The digital age offers so many great business possibilities and helps us access all the information we could ever dream of any time any where.
BUT what happens to our brain and our mental resources when our attention is constantly hijacked by the next information fix?
According to an article in Huffington Post about 'Why silence is good for your brain' Studies point out, that noise pollution and digital distractions drain our attentional resources, which means we become mentally fatigued, and may struggle to focus, make decisions, solve problems and come up with new ideas.
The good news is that the brain can restore its cognitive resources by prioritizing time with lower levels of sensory inputs than usually. Recent studies show that taking time for silence restores the nervous system, helps sustain energy, and conditions our mind to be more focused and adaptive to the complex environments in which so many of us now live, work, and lead.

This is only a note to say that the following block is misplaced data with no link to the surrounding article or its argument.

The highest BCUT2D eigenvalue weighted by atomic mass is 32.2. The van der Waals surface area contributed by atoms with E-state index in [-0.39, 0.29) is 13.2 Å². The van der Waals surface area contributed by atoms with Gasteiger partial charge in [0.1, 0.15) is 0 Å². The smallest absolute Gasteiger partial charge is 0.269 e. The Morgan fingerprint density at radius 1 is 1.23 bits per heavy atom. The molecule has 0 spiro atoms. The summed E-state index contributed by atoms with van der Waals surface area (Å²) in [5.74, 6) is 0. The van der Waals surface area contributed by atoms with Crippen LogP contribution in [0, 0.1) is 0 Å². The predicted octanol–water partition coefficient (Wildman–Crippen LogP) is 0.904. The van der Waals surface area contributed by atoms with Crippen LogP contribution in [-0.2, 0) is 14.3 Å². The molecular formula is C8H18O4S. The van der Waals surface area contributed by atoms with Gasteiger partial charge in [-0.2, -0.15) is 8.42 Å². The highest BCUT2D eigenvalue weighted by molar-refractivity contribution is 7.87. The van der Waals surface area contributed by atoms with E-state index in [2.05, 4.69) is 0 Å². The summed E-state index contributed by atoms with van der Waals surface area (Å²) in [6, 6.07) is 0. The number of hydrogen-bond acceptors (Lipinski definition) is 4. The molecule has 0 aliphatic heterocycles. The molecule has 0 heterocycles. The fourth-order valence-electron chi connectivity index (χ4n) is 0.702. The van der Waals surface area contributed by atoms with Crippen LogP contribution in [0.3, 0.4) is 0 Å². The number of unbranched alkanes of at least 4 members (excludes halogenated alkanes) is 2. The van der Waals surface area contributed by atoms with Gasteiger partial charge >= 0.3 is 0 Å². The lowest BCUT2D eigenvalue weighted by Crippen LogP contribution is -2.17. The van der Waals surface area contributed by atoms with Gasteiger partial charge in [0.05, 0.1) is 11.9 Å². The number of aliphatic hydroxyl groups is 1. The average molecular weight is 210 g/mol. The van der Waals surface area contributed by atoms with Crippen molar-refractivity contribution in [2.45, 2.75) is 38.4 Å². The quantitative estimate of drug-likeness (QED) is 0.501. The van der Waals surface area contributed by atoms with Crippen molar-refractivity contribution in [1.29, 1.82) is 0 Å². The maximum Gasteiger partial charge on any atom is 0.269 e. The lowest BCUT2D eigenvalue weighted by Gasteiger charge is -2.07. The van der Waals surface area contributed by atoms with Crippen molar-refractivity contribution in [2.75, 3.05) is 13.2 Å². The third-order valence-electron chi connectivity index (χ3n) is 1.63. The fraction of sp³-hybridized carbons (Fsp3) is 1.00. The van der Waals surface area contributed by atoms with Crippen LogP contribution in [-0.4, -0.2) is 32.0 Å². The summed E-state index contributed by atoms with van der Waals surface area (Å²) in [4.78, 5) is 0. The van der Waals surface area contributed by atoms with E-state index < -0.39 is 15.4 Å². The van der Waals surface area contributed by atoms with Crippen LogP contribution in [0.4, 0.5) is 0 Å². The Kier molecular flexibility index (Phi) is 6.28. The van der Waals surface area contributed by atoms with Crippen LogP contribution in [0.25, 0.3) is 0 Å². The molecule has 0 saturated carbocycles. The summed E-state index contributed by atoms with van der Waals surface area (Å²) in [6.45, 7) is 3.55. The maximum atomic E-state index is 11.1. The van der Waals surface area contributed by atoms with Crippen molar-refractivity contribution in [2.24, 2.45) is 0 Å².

How information overload affects your decision-making
Neuroscientists have demonstrated how our brain shuts down and become less intelligent when it’s exposed to information overload information. MRI scans showed how the test subjects were making less and less qualified decisions the more information they had to relate to.
Now think about the meetings you participate in!
Very often it means endless talking and information sharing. Have you ever thought about, what it does to your focus and decision making in the meeting? And to the outcome of a meeting? And to your energy level and effectivity afterwards?
This is an awareness point in our work culture at TimeXtender. That is why we use silence during the day. A moment of silence before meetings, presentations and before making important decisions helps us focus and act intentionally from a place of empowerment and pro-activeness, rather than allowing circumstances and what others desire push you from one thing to another.
Silence is not only about speaking less – it is also an expression of a more attentive mind. “When we think or act from distraction, we gain less. The process of attention when distracted, having lost its focus gives rise to division and assumptions”. - One World Academy
Is silence an awareness point to you?